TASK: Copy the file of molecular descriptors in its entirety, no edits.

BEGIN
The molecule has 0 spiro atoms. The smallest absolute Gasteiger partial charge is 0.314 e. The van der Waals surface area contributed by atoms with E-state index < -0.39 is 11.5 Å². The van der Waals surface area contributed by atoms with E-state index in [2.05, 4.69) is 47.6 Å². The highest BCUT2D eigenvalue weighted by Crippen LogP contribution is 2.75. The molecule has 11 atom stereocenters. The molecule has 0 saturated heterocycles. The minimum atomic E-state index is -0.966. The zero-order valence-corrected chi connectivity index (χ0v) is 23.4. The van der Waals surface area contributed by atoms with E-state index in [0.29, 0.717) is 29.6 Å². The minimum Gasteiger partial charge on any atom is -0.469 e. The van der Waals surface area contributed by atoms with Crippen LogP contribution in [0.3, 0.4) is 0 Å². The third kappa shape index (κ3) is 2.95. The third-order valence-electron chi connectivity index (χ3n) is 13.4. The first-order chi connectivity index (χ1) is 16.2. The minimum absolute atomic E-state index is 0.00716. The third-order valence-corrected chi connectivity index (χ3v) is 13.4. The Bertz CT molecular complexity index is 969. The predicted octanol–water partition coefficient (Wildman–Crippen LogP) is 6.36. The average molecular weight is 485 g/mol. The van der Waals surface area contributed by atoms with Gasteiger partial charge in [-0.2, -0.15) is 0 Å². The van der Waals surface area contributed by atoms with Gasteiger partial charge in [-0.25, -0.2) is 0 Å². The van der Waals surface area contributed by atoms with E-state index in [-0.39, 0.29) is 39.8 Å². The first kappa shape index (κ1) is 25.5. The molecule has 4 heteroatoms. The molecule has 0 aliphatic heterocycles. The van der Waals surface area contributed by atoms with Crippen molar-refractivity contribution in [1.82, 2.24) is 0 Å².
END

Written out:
The molecule has 0 spiro atoms. The smallest absolute Gasteiger partial charge is 0.314 e. The van der Waals surface area contributed by atoms with E-state index < -0.39 is 11.5 Å². The van der Waals surface area contributed by atoms with E-state index in [2.05, 4.69) is 47.6 Å². The highest BCUT2D eigenvalue weighted by Crippen LogP contribution is 2.75. The molecule has 11 atom stereocenters. The molecule has 0 saturated heterocycles. The minimum atomic E-state index is -0.966. The zero-order valence-corrected chi connectivity index (χ0v) is 23.4. The van der Waals surface area contributed by atoms with E-state index in [0.29, 0.717) is 29.6 Å². The minimum Gasteiger partial charge on any atom is -0.469 e. The van der Waals surface area contributed by atoms with Crippen LogP contribution in [0.3, 0.4) is 0 Å². The third kappa shape index (κ3) is 2.95. The third-order valence-electron chi connectivity index (χ3n) is 13.4. The first-order chi connectivity index (χ1) is 16.2. The minimum absolute atomic E-state index is 0.00716. The third-order valence-corrected chi connectivity index (χ3v) is 13.4. The Bertz CT molecular complexity index is 969. The predicted octanol–water partition coefficient (Wildman–Crippen LogP) is 6.36. The average molecular weight is 485 g/mol. The van der Waals surface area contributed by atoms with Gasteiger partial charge in [-0.2, -0.15) is 0 Å². The van der Waals surface area contributed by atoms with Gasteiger partial charge in [-0.25, -0.2) is 0 Å². The van der Waals surface area contributed by atoms with E-state index in [-0.39, 0.29) is 39.8 Å². The first kappa shape index (κ1) is 25.5. The molecule has 4 heteroatoms. The molecule has 0 aliphatic heterocycles. The van der Waals surface area contributed by atoms with Crippen molar-refractivity contribution in [1.82, 2.24) is 0 Å².